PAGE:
I will hopefully update this blog post with some race photographs from Elk River later in the week once they are available.
I was looking forward to racing this past Sunday as the forecast for Elk River, MN was low to mid 80's and sunny. That sounded like an excellent respite from the triple digits in Iowa. The week was my 1st in season Build Week, so I had 9 hours of specific work in my legs going into the weekend, but felt pretty good come the weekend. I set the alarm for 5:10 and after I got out of the shower, I heard the rain hitting our roof. I quickly checked the online radar and saw it was raining from Indianola all the way up to the Twin Cities. No problems, I thought - they race rain or shine. So off I went to the great north at 5:30.
Rain, at times, was overwhelming my windshield wipers and that was good because the crops, yards - everything needs it. Rain was heavy in spots coming into the Twin Cities area, but I could see up to the northwest blue sky and that is where Elk River is in relationship to where I was. Sure enough, the sun came out and the pavement started to dry as I made my way around the now closed 494 and crazy detour. That major artery is shut down until November for repairs and they are trying to shove everybody through a small vein as a detour and it is not fun!!!
I pulled into Hillside Park and the gravel road that the race begins on was pretty much a soupy mess. I guess quite a bit of rain must have fallen as the same thing happened last year the night before the race, but the road was not like that. I quickly saw some of the CAT 3 racers riding by on the singletrack as I drove down the lane and their legs and bikes were covered with mud. Oh well, nothing like a fun time in the mud, right? ;-)
In my haste of packing Saturday night, I forgot to pack my permanent number plate. Luckily, you can pay $5 for a temporary one by filling out a form at the registration table. I got registered, suited up, made my drink mix and headed out for some warm up. I heard some CAT 3 racers, post-race, describing what they encountered out there on the trail. It didn't sound too bad and the sun was now out which meant some of the mud and water would dissipate. My legs felt pretty good warming up considering the week's training, and I did enough warm up to feel ready for the race. I went back to the car and got all my final GU's, drink bottles and headed over to the starting line.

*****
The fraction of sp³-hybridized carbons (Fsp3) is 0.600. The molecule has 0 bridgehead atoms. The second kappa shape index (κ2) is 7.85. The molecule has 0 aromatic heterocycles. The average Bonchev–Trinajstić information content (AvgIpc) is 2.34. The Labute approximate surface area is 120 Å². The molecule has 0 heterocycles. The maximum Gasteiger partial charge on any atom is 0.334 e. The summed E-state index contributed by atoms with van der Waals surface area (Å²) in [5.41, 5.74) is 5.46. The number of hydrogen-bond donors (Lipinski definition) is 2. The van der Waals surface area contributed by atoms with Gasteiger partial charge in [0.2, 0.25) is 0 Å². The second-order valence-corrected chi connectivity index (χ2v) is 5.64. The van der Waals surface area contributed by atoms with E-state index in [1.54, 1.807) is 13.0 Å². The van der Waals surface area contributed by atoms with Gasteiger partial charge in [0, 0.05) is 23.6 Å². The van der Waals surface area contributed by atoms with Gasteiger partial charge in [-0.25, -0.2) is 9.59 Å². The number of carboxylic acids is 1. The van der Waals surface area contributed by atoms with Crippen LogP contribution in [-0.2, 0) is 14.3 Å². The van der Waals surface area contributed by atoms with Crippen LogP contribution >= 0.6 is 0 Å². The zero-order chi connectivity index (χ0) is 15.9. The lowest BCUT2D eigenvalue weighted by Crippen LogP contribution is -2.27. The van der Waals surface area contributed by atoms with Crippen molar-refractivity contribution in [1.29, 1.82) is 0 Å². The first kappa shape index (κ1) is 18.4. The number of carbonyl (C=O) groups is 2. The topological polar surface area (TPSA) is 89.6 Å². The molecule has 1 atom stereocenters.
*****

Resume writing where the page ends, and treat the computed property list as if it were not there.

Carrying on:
My wave had a total of 30 guys line up (all the old guys in their 40's and above). I heard the three top guys in my age division called up as leading the series with their points. One of them, Steve Kapaun, got first place last week and crossed the line 2 1/2 minutes ahead of me at Buck Hill. Another top rider, Gary Santoovjian, was the 2nd Place Winner in the overall series last year. He has been smoking everybody this year - often winning by several minutes - and going into this race he had three 1st place finishes, and one 2nd place finish. So I knew it was going to be tough to hang with those two. I lined up and off we went.
The sloppy road sprint start to the singletrack was long enough that I knew I could easily red line early and not recover before heading into the singletrack, so I was calculated with my opening sprint. I gave enough to be in the top 10-12 or so heading into the singletrack, but not so much that I felt spent and couldn't recover. In spite of that, the old slinky built up as we hit the singletrack with the group having to come to a dead stop around one corner as the traffic build up and the muddy conditions with wet roots backed everyone up. It was only a brief traffic jam, and we were off again. Every opportunity I could, I started moving up and passing. I got stuck behind a slower rider and decided to hang there for a bit to recover, and then I saw that the build up behind me was at least a dozen riders, so I passed him and caught up to the group in front of him - so nothing lost.
This course is known for only 100 foot elevation change, but the amount of short steep climbs, and switchback climbs is pretty unrelenting. Some of them are a bit technical with the roots, rocks, and washed out gullies. Add the wet conditions and they were even more technical. I had the right tires - Nobby Nics - so traction was not an issue for me. However, riders in front of me on just about every other one of these technical climbs were having to dismount and that, of course, blocked my line which meant if I couldn't muscle around them - I had to dismount as well. I used every opportunity to run around them and hop back on the bike. There were crashes from the wet roots and mud which created more opportunities to go around riders. I felt pretty good on lap one, but I was riding in a very conservative manner as I didn't want to go down. I felt my rear tire slip out on a few occasions in corners and on wet roots, but the front tire was never an issue. It was pretty humid out and this is what was giving me the most concern in lap one as my glasses fogged over and I was having difficulty seeing. I didn't want to take them off because there was a lot of mud, sand and grit flying and my eyes needed the protection. Finally, at the first water aid station I asked the volunteers to hit me with water in the face and head which took care of the fog as I headed into the singletrack again.